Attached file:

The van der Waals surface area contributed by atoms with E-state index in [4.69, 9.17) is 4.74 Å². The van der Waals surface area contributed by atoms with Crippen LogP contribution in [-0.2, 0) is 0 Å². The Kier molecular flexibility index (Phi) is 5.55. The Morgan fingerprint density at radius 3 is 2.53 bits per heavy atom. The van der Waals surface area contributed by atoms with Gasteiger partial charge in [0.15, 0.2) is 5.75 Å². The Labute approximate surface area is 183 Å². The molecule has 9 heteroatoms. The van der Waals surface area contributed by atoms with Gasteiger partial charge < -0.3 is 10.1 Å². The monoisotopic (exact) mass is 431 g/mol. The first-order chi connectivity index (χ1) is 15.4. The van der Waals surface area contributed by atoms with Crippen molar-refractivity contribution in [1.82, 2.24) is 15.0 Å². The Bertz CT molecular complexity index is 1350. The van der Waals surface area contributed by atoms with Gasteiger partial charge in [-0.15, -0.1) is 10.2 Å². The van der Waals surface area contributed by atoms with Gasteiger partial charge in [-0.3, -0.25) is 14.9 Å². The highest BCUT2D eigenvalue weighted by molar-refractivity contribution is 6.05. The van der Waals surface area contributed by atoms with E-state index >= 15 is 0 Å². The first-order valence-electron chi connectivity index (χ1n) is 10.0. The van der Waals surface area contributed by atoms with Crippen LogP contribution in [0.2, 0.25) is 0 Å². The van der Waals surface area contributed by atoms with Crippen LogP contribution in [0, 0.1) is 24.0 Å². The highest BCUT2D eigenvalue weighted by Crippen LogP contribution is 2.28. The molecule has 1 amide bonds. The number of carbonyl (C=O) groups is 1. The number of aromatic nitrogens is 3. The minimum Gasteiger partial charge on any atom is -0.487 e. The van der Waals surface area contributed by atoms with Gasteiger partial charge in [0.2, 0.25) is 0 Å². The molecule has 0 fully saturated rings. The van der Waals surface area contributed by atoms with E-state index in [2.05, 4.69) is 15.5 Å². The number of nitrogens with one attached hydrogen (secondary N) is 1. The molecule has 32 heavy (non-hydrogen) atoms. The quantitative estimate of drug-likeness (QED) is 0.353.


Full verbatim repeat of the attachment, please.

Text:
The van der Waals surface area contributed by atoms with E-state index in [4.69, 9.17) is 4.74 Å². The van der Waals surface area contributed by atoms with Crippen LogP contribution in [-0.2, 0) is 0 Å². The Kier molecular flexibility index (Phi) is 5.55. The Morgan fingerprint density at radius 3 is 2.53 bits per heavy atom. The van der Waals surface area contributed by atoms with Gasteiger partial charge in [0.15, 0.2) is 5.75 Å². The Labute approximate surface area is 183 Å². The molecule has 9 heteroatoms. The van der Waals surface area contributed by atoms with Gasteiger partial charge < -0.3 is 10.1 Å². The monoisotopic (exact) mass is 431 g/mol. The first-order chi connectivity index (χ1) is 15.4. The van der Waals surface area contributed by atoms with Crippen molar-refractivity contribution in [1.82, 2.24) is 15.0 Å². The Bertz CT molecular complexity index is 1350. The van der Waals surface area contributed by atoms with Gasteiger partial charge in [-0.15, -0.1) is 10.2 Å². The van der Waals surface area contributed by atoms with Gasteiger partial charge in [-0.3, -0.25) is 14.9 Å². The highest BCUT2D eigenvalue weighted by molar-refractivity contribution is 6.05. The van der Waals surface area contributed by atoms with E-state index >= 15 is 0 Å². The first-order valence-electron chi connectivity index (χ1n) is 10.0. The van der Waals surface area contributed by atoms with Crippen LogP contribution in [0.2, 0.25) is 0 Å². The van der Waals surface area contributed by atoms with Crippen LogP contribution in [0, 0.1) is 24.0 Å². The highest BCUT2D eigenvalue weighted by Crippen LogP contribution is 2.28. The molecule has 1 amide bonds. The number of carbonyl (C=O) groups is 1. The number of aromatic nitrogens is 3. The minimum Gasteiger partial charge on any atom is -0.487 e. The van der Waals surface area contributed by atoms with Gasteiger partial charge in [0.2, 0.25) is 0 Å². The molecule has 0 fully saturated rings. The van der Waals surface area contributed by atoms with E-state index in [2.05, 4.69) is 15.5 Å². The number of nitrogens with one attached hydrogen (secondary N) is 1. The molecule has 32 heavy (non-hydrogen) atoms. The quantitative estimate of drug-likeness (QED) is 0.353.